Physiotherapy can help to manage many of the symptoms of Rett syndrome, a rare neurodevelopmental disorder that affects and delays physical and cognitive development. It almost exclusively affects girls.
Disease symptoms can include growth defects, motor and gait problems, communication issues, an inability to perform learned movements, atypical and abnormal hand and eye movements, and bone deformities, as well as cognitive disabilities, breathing problems, seizures, an irregular heartbeat, abnormalities in spine curvature (scoliosis), and problems with the gastrointestinal tract.
Many are of a neuromuscular nature, raising the possibility that they might be better managed with tailored physiotherapy regimens. Physiotherapy is reported to be especially useful in addressing problems related to motor functions, muscle tone, hand movements, learning disabilities, breathing issues, bone deformities, and cardiovascular irregularities.
The goal of physiotherapy is to gradually improve mobility, coordination, and balance, so as to assist the patient in gaining greater control over movement and greater independence. Since day-to-day and patient-to-patient variability in symptoms are common, physiotherapists often need to tailor the regimen for each patient, and possibly adjust it on a daily basis to meet the mood swings that Rett’s patients may experience.
Physiotherapists have to be mindful of the patient’s progress and individually adapt physiotherapy goals accordingly.
Because symptom onset begins at an early age, physiotherapy ideally should be started as soon as possible after a diagnosis.
Types of physiotherapy
Different physiotherapy interventions that can be used to address specific problems in Rett syndrome include:
Movement, balance, and coordination
Apraxia, or the inability to perform learned motor movements despite understanding the command, is common in Rett patients. Physiotherapy regimens for this likely stress repetitive functional movements and activities.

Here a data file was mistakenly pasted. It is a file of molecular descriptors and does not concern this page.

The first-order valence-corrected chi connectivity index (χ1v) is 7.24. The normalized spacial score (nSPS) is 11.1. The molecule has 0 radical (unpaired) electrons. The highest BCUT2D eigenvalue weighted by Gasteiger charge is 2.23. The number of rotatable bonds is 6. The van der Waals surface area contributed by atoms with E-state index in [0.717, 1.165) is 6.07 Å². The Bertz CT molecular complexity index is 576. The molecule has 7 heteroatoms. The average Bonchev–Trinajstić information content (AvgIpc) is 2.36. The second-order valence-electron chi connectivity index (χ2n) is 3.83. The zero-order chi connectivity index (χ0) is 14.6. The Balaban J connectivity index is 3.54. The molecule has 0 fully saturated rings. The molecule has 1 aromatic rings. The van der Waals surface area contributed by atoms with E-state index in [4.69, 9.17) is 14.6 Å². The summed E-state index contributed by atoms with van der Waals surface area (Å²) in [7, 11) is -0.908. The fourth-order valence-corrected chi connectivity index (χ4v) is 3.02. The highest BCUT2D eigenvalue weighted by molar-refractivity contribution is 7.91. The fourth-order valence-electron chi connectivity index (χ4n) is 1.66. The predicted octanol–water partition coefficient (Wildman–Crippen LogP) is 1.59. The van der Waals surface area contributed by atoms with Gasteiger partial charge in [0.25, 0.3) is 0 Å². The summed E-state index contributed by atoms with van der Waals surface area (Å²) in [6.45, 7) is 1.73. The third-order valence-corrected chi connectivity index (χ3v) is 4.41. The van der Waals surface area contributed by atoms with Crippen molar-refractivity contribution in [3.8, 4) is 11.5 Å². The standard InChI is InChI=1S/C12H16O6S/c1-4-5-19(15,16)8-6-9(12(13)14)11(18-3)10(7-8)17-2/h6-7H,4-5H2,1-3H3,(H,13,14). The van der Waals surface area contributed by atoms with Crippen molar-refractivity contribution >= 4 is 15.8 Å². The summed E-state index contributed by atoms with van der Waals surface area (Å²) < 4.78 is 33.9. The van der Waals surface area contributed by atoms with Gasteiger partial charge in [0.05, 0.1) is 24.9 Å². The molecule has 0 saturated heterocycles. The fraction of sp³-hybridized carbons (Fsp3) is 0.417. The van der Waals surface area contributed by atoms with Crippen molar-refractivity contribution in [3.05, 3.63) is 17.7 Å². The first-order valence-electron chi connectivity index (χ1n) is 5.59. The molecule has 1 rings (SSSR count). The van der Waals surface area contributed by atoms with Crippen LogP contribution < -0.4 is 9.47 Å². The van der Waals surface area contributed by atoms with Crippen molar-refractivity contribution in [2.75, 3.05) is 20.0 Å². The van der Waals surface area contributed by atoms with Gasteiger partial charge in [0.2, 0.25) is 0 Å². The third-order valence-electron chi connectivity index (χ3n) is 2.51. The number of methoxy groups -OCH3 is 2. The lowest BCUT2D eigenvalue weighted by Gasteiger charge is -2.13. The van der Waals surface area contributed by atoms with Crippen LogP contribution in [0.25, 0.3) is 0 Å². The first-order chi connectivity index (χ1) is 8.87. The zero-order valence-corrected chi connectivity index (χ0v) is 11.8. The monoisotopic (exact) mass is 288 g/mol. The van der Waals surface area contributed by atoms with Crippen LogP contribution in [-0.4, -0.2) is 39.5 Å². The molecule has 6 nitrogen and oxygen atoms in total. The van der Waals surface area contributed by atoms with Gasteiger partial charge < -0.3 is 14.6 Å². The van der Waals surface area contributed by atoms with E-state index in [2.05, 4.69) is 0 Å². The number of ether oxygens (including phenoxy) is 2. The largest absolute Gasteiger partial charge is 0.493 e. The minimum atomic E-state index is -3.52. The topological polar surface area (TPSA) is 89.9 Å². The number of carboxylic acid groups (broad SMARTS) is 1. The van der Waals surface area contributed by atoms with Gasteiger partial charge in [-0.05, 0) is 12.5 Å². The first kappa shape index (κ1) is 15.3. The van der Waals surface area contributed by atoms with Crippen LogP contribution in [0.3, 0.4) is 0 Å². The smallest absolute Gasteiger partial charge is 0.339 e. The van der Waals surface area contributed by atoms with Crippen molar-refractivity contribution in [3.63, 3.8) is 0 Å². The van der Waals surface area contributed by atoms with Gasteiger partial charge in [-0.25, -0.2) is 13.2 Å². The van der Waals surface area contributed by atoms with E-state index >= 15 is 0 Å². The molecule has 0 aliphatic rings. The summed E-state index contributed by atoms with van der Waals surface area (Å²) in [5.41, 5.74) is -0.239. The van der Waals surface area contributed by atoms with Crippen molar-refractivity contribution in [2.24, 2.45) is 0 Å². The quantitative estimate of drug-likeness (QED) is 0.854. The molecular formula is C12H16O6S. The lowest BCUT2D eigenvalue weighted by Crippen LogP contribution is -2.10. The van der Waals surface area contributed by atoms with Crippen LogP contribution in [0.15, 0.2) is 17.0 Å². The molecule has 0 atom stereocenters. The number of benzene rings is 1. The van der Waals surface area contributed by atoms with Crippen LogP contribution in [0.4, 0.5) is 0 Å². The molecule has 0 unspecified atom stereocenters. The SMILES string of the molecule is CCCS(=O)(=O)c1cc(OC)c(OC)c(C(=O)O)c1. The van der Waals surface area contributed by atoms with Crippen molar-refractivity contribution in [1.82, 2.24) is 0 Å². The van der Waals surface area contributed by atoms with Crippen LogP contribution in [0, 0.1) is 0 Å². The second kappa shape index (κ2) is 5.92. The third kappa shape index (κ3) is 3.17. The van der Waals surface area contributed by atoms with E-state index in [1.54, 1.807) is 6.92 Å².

Specific physical exercises can also be included in the regimen to gradually improve cardiovascular fitness, muscle tone, and balance. Treadmills and stair climbing machines to facilitate physical movement is encouraged by physical therapists. Many will advise the use of braces or casts to manage symptoms arising due to bone deformities and scoliosis.
Physiotherapy here may also focus on stimulating use of the hand use, and proper positioning of the fingers and the wrist, to lessen abnormal hand movements. Splints or similar devices are often incorporated into these exercises to help with hand movement and use.
A physiotherapy regimen may include proprioceptive training exercises — exercises that aim to improve a patient’s sense of spatial orientation, so as to help with balance and coordination.
Hydrotherapy is a special form of physiotherapy, and often included in programs for Rett’s patients to alleviate pain and facilitate movement. It makes use of particular properties of water, such as buoyancy and pressure, to improve blood circulation and to tone and relax muscles. Often, hydrotherapy is recommended for neurological disorders that affect a person’s sense of balance and proprioceptive input.
Hippotherapy uses the movements of a horse as a therapeutic tool. It requires a trained physiotherapist, a professional horse handler, and a horse specifically trained for this purpose. Hippotherapy is reported to help with the muscle coordination and strength, and the sensory processing that go into walking, talking, and using the fine motor skills that are part of daily life activities.
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